For those looking to test the outsourcing waters, moving your initial line of defense for e-mail security has a lot of benefits with few drawbacks, as we discuss in our Dark Reading Tech Center report, "Using Service Providers To Boost Protection." You can download the report at informationweek.com/dr/email.
As they stand today, the architectures of SMTP and other e-mail protocols are sorely lacking, mainly because of a dearth of baked-in security. Unlike Web sites, where vendors use SSL certificates and domains to authenticate themselves, there exists no universally deployed standard for doing the same thing with e-mail. It's still the Wild West out there.
One way those loose protocols work to our advantage, however, is the ease with which e-mail security services can be deployed. Simply change a DNS MX record, and all your mail will flow through a cloud-based service before being relayed to your server. Damage from outages is mitigated by the underlying protocols, which will automatically queue messages and retry missed connections, and the MX records themselves support multiple layers of redundancy to keep the mail flowing.
Current investments in security software and mail servers need not be tossed out the window, either. Rather, their life spans are extended significantly. A recent Trend Micro customer survey showed that 15% to 20% of its customers had experienced network outages or other problems caused by malicious payloads or the sheer volume of inbound e-mail. Using a hosted service means the vast majority of damaging and wasteful content is filtered before it even hits your network, letting you keep your existing hardware longer --sure to go over well in this economy. Finally, some vendors offer feature parity between their locally deployed security software and their cloud-based services, so there's no reason to lower your expectations on the level of control you have over your e-mail security.
Today, e-mail security threats generally fall into one of two categories: Either bad stuff is coming in, or good stuff is leaking out.
On the inbound side, not only has the volume of bad stuff increased dramatically over the past decade, but so has the variety. The Messaging Anti-Abuse Working Group estimated that 72% of e-mail was spam in the fourth quarter of 2005. By 2008, spam was consistently above 90%. We've heard estimates from vendors placing the volume today at above 95%.
As for what's being thrown at us, it's not just run-of-the-mill commercial spam--yes, "buy our pills" still remains a lucrative business for those willing to incur the wrath of the Internet and, increasingly, law enforcement. We're also dealing with malicious attachments; random noise as spammers attempt to devalue and disrupt learning-based protection systems; direct mail connections from botnet-controlled endpoints; and URL-based attacks leveraging browser exploits or promiscuous users to execute malicious code without ever e-mailing a file. There's seemingly no end to the badness.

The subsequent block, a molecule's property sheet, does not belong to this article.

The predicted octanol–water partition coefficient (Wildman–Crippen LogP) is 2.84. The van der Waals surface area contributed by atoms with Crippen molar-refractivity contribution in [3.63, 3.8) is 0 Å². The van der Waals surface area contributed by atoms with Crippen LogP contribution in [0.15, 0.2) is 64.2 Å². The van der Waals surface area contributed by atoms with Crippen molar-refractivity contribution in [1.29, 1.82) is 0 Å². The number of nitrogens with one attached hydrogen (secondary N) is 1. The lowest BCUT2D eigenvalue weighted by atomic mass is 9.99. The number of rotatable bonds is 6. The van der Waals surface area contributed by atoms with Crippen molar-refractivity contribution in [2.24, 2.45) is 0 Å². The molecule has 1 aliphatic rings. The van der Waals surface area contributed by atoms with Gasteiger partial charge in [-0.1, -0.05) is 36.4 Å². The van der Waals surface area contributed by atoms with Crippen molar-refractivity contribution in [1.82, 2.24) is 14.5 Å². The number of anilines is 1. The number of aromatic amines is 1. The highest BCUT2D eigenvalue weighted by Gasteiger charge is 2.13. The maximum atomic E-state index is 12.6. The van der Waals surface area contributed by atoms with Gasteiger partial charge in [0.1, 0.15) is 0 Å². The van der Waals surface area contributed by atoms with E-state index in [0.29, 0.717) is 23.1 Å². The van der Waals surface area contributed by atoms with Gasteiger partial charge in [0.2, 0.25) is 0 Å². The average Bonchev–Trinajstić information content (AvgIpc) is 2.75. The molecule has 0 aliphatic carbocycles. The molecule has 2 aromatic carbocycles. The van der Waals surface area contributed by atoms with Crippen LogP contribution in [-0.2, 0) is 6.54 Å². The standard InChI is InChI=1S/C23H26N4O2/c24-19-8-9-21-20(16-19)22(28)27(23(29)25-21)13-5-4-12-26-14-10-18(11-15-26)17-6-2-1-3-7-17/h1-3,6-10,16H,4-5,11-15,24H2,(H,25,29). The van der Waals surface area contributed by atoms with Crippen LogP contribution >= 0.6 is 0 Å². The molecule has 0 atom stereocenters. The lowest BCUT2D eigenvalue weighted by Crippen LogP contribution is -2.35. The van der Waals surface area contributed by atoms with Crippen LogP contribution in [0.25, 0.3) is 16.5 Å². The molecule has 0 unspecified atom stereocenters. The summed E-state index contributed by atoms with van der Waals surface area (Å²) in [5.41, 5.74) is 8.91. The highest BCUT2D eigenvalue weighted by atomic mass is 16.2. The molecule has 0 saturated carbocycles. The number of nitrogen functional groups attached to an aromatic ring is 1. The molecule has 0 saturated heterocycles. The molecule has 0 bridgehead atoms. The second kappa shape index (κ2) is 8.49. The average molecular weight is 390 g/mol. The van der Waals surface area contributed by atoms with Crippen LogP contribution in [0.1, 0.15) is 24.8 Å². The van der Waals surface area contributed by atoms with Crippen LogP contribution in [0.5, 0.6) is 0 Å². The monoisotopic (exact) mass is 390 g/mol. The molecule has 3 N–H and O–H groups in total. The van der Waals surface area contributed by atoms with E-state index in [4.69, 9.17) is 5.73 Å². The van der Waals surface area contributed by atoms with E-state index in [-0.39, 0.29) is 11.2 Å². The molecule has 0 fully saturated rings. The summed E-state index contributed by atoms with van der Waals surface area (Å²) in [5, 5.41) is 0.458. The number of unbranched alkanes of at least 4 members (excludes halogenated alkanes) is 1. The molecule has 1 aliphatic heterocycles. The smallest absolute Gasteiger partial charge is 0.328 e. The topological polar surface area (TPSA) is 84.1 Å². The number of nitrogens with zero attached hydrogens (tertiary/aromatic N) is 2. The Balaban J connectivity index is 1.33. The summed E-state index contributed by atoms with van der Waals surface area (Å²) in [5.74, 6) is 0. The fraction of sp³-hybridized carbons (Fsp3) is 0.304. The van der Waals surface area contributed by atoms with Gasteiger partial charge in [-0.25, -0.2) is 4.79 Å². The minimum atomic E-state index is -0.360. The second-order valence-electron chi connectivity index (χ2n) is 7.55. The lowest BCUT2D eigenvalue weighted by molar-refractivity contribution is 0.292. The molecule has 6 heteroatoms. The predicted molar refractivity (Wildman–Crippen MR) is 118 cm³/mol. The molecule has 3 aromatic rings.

Of course, these threats sap your productivity and waste your bandwidth. Increasingly, though, organizations are considering more than just the threats coming in; they're concerned about the data that's leaving as well.
DLP On The Cheap
If you're not yet ready--or in a financial position--to implement a full internal data loss prevention system, look to your e-mail vendor. Outbound filtering is quickly becoming a must-offer service option to remain competitive in this market. Objectionable-content filtering is closely aligned with data loss prevention.
Outbound controls typically include at least some form of basic DLP, such as blocking credit card patterns or Social Security numbers. If you expect to implement full DLP functionality within your e-mail security budget, however, be prepared to open your wallet a bit wider.
Vendors we spoke with report that the customers purchasing content-filtering technologies tend to be large organizations, those with stringent legal or contractual obligations for data security, and simply those with mature information security initiatives that have moved on to focus on data leakage issues as opposed to the simple annoyance of spam or the threat of inbound malware.
One caveat: Tread carefully if a vendor tries to sell you on e-mail whitelisting techniques. While positive security models do provide stronger defenses and are a much more promising long-term solution to malware than desktop antivirus, they simply don't apply to e-mail. Think about it: E-mail works for the business because we receive messages from new, different people all the time. While whitelisted applications on a desktop are easily hashed and validated as legitimate, it's impossible to perfectly validate an incoming e-mail as being from the person it claims to be from. Therefore, it will be impossible to implement positive-security models in e-mail. Show the door to any vendor selling that particular brand of snake oil.